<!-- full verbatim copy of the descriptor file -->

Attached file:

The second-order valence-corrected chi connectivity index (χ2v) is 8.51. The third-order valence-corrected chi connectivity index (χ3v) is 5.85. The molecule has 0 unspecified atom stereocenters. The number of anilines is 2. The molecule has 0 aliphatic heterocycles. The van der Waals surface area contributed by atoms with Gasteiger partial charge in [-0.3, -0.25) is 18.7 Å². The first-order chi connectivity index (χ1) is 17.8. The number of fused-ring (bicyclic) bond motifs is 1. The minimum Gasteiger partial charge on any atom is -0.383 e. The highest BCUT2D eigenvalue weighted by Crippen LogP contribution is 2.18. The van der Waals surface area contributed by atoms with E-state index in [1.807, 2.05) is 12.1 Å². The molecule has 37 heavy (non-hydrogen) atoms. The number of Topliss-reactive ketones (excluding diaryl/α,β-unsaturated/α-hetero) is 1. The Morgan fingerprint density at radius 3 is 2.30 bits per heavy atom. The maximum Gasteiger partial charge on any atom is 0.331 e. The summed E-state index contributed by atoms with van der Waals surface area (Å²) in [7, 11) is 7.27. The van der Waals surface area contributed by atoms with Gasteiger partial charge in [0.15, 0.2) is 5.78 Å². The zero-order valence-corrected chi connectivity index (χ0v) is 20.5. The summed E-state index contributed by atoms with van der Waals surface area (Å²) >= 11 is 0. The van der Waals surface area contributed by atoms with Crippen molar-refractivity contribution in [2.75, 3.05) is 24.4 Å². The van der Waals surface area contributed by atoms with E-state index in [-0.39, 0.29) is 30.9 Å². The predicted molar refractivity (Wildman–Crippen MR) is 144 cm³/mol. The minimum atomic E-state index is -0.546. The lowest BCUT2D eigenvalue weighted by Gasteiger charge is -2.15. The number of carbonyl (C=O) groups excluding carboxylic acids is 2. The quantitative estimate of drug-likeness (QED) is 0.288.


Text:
The second-order valence-corrected chi connectivity index (χ2v) is 8.51. The third-order valence-corrected chi connectivity index (χ3v) is 5.85. The molecule has 0 unspecified atom stereocenters. The number of anilines is 2. The molecule has 0 aliphatic heterocycles. The van der Waals surface area contributed by atoms with Gasteiger partial charge in [-0.3, -0.25) is 18.7 Å². The first-order chi connectivity index (χ1) is 17.8. The number of fused-ring (bicyclic) bond motifs is 1. The minimum Gasteiger partial charge on any atom is -0.383 e. The highest BCUT2D eigenvalue weighted by Crippen LogP contribution is 2.18. The van der Waals surface area contributed by atoms with E-state index in [1.807, 2.05) is 12.1 Å². The molecule has 37 heavy (non-hydrogen) atoms. The number of Topliss-reactive ketones (excluding diaryl/α,β-unsaturated/α-hetero) is 1. The Morgan fingerprint density at radius 3 is 2.30 bits per heavy atom. The maximum Gasteiger partial charge on any atom is 0.331 e. The summed E-state index contributed by atoms with van der Waals surface area (Å²) in [7, 11) is 7.27. The van der Waals surface area contributed by atoms with Gasteiger partial charge in [0.15, 0.2) is 5.78 Å². The zero-order valence-corrected chi connectivity index (χ0v) is 20.5. The summed E-state index contributed by atoms with van der Waals surface area (Å²) >= 11 is 0. The van der Waals surface area contributed by atoms with Crippen molar-refractivity contribution in [2.75, 3.05) is 24.4 Å². The van der Waals surface area contributed by atoms with E-state index in [-0.39, 0.29) is 30.9 Å². The predicted molar refractivity (Wildman–Crippen MR) is 144 cm³/mol. The minimum atomic E-state index is -0.546. The lowest BCUT2D eigenvalue weighted by Gasteiger charge is -2.15. The number of carbonyl (C=O) groups excluding carboxylic acids is 2. The quantitative estimate of drug-likeness (QED) is 0.288.